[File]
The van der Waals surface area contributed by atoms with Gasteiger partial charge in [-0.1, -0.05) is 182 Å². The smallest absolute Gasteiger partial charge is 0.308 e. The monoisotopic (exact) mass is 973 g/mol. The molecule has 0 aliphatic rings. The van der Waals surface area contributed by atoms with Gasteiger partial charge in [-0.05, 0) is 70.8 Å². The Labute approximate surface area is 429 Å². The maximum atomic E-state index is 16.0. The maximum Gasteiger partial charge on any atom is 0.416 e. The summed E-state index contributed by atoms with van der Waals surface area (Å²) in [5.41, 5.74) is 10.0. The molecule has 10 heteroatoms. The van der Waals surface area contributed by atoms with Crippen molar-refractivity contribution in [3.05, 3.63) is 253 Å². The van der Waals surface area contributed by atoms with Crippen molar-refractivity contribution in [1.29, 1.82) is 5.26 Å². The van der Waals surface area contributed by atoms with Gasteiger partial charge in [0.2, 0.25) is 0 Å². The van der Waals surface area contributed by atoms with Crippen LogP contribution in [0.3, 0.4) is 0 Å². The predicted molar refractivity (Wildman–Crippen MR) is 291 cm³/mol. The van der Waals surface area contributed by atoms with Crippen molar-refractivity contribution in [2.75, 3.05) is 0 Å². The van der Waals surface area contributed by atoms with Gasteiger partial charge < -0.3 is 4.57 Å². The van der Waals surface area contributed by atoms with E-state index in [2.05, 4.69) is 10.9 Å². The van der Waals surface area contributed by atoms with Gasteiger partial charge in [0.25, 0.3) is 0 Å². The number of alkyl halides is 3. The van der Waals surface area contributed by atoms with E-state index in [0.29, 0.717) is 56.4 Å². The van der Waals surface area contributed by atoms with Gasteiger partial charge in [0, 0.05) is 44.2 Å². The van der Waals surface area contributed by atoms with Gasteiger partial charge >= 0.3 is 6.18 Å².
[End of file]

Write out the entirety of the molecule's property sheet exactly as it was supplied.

The van der Waals surface area contributed by atoms with Gasteiger partial charge in [-0.1, -0.05) is 182 Å². The smallest absolute Gasteiger partial charge is 0.308 e. The monoisotopic (exact) mass is 973 g/mol. The molecule has 0 aliphatic rings. The van der Waals surface area contributed by atoms with Gasteiger partial charge in [-0.05, 0) is 70.8 Å². The Labute approximate surface area is 429 Å². The maximum atomic E-state index is 16.0. The maximum Gasteiger partial charge on any atom is 0.416 e. The summed E-state index contributed by atoms with van der Waals surface area (Å²) in [5.41, 5.74) is 10.0. The molecule has 10 heteroatoms. The van der Waals surface area contributed by atoms with Crippen molar-refractivity contribution in [3.05, 3.63) is 253 Å². The van der Waals surface area contributed by atoms with Crippen molar-refractivity contribution in [1.29, 1.82) is 5.26 Å². The van der Waals surface area contributed by atoms with Gasteiger partial charge in [0.2, 0.25) is 0 Å². The van der Waals surface area contributed by atoms with Crippen LogP contribution in [0.3, 0.4) is 0 Å². The predicted molar refractivity (Wildman–Crippen MR) is 291 cm³/mol. The van der Waals surface area contributed by atoms with Crippen molar-refractivity contribution in [2.75, 3.05) is 0 Å². The van der Waals surface area contributed by atoms with Gasteiger partial charge < -0.3 is 4.57 Å². The van der Waals surface area contributed by atoms with E-state index in [2.05, 4.69) is 10.9 Å². The van der Waals surface area contributed by atoms with Gasteiger partial charge in [0.25, 0.3) is 0 Å². The number of alkyl halides is 3. The van der Waals surface area contributed by atoms with E-state index in [0.29, 0.717) is 56.4 Å². The van der Waals surface area contributed by atoms with Gasteiger partial charge in [0, 0.05) is 44.2 Å². The van der Waals surface area contributed by atoms with Gasteiger partial charge >= 0.3 is 6.18 Å².